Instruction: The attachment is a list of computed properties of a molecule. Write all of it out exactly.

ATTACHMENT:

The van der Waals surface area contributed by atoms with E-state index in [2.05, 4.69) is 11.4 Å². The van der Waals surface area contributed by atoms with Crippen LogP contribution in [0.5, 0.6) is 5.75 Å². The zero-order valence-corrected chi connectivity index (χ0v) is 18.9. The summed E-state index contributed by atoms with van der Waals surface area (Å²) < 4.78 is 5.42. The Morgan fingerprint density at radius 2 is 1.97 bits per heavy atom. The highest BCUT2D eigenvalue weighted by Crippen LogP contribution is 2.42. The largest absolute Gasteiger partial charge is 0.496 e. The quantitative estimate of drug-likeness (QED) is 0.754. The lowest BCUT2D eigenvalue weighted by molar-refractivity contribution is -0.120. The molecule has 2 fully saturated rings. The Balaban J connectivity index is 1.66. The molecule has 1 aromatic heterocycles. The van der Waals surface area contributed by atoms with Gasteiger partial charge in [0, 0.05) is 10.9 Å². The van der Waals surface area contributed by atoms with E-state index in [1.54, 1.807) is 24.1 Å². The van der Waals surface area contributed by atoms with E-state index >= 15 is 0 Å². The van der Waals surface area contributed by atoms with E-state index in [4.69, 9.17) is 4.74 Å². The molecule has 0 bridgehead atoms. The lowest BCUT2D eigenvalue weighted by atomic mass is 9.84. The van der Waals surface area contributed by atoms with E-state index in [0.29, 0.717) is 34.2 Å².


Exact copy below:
The van der Waals surface area contributed by atoms with E-state index in [2.05, 4.69) is 11.4 Å². The van der Waals surface area contributed by atoms with Crippen LogP contribution in [0.5, 0.6) is 5.75 Å². The zero-order valence-corrected chi connectivity index (χ0v) is 18.9. The summed E-state index contributed by atoms with van der Waals surface area (Å²) < 4.78 is 5.42. The Morgan fingerprint density at radius 2 is 1.97 bits per heavy atom. The highest BCUT2D eigenvalue weighted by Crippen LogP contribution is 2.42. The largest absolute Gasteiger partial charge is 0.496 e. The quantitative estimate of drug-likeness (QED) is 0.754. The lowest BCUT2D eigenvalue weighted by molar-refractivity contribution is -0.120. The molecule has 2 fully saturated rings. The Balaban J connectivity index is 1.66. The molecule has 1 aromatic heterocycles. The van der Waals surface area contributed by atoms with Gasteiger partial charge in [0, 0.05) is 10.9 Å². The van der Waals surface area contributed by atoms with E-state index in [1.54, 1.807) is 24.1 Å². The van der Waals surface area contributed by atoms with E-state index >= 15 is 0 Å². The van der Waals surface area contributed by atoms with E-state index in [4.69, 9.17) is 4.74 Å². The molecule has 0 bridgehead atoms. The lowest BCUT2D eigenvalue weighted by atomic mass is 9.84. The van der Waals surface area contributed by atoms with E-state index in [0.29, 0.717) is 34.2 Å².